Financial institutions trying to minimize their interest rate risk are finding these to be difficult times.
Interest rates are at historic lows. While that may be good for borrowers, it makes things more complicated for institutions which get their bread and butter from interest off loans.
Expectations that rates will rise, even if not much in the next 12 to 18 months, make banks want to invest their money in shorter-term securities.
"Banks or thrifts should not be making long-term commitments in this type of environment," said Ed Townsend, head of a new commercial bank and thrift division at Stifel Nicolaus Co. in Oklahoma City.
"There is not adequate loan demand locally, so financial institutions have to buy investments to get the earning assets they need."
The tricky part is finding investments that pay enough but do not tie up the institution's money for too long.
"What do you do when you can't find enough loan demand and you can't extend your investment because it is not prudent to do so? You have to be extraordinarily careful with your asset-liability management, your interest rate risk, and investments."
Townsend served for four years as chairman, president and chief executive officer of Local Federal Bank FSB. His leadership helped the thrift achieve 1992 record net income of $53 million, the highest ever reported for an Oklahoma financial institution.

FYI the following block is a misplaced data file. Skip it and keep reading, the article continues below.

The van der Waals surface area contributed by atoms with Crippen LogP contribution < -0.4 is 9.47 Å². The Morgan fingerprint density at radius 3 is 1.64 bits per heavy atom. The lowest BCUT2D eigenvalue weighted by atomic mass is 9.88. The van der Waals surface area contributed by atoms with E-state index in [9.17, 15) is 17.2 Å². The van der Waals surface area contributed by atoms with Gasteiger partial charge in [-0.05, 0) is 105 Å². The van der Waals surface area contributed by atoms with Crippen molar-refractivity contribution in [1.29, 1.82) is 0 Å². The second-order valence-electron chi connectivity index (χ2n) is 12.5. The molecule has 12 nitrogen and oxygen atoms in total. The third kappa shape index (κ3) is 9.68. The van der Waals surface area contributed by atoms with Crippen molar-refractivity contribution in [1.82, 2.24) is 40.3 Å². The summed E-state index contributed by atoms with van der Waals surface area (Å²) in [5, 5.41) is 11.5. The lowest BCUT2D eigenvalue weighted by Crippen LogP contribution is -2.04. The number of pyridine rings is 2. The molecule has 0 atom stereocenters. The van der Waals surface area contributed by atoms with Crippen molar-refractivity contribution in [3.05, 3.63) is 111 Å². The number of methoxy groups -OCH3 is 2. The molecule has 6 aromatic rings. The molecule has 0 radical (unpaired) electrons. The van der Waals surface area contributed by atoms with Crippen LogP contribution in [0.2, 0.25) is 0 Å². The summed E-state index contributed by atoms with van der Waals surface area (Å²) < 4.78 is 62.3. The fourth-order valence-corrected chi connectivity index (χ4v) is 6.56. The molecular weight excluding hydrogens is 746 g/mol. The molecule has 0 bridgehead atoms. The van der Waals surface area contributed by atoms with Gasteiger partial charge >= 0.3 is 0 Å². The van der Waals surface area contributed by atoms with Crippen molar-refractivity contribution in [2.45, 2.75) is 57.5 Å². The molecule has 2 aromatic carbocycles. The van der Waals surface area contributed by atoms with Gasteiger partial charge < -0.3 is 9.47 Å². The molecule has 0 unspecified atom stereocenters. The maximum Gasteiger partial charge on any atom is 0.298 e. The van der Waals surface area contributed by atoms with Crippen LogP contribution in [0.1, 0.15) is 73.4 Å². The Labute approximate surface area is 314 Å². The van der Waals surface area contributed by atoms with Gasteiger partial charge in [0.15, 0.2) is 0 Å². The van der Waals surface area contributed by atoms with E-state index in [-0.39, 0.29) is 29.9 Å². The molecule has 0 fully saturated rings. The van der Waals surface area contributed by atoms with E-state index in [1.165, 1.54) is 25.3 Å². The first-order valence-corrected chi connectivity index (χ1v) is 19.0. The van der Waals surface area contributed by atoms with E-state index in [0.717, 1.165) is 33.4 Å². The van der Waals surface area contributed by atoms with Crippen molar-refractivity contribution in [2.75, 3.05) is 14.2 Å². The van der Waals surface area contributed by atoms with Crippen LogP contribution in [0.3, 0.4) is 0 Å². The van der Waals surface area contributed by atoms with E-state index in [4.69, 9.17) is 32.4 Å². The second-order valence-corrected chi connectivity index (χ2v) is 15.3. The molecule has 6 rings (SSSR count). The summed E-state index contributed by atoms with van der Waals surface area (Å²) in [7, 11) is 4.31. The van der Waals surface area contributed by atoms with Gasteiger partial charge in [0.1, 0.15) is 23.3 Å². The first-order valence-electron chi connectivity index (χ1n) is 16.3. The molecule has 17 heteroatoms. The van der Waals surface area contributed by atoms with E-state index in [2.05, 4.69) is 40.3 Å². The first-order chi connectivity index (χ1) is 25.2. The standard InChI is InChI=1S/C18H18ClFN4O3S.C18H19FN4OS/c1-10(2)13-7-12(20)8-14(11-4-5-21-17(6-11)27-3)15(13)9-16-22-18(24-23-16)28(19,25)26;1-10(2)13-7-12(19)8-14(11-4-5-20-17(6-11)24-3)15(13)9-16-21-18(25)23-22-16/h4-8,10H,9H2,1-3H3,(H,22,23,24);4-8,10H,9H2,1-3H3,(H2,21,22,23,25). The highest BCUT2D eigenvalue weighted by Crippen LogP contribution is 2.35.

Townsend's division, the first of its kind for Stifel, has been under development since he joined the St. Louis-based brokerage in January. The division will advise institutions on asset-liability management, or the management of interest rate risk. In a separate function, it also will develop securities products specifically designed to solve problems financial institutions face.
Many of Oklahoma's banks and thrifts reported record profits during 1992, in large part because of favorable interest rate spreads _ the difference between interest earned on loans and the interest paid on deposits. The spreads were favorable because deposits repriced at lower rates faster than loans, which tend to have longer maturities.
Banks and thrifts do not want long-term investment commitments with rates as they are because they want to be able to put more money in loans as soon as rates rise.
"As the higher-yielding assets are maturing off the books, they will have to be reinvested. Since rates are lower, the level of profitability will decrease somewhat if rates remain where they are. Higher-yielding assets will have to be reinvested in short-term products. The dilemma is what will you invest the money in to get some return over the cost of funds even as low as they are?"
An institution's cost of funds includes everything it takes to run the bank from deposit insurance premiums and staff salaries to the interest rate paid to depositors.
Investments in Treasury bills, notes or bonds do not provide a high enough return to cover that cost because depository financial institutions cannot fund themselves at a lower rate than the federal government, he said. …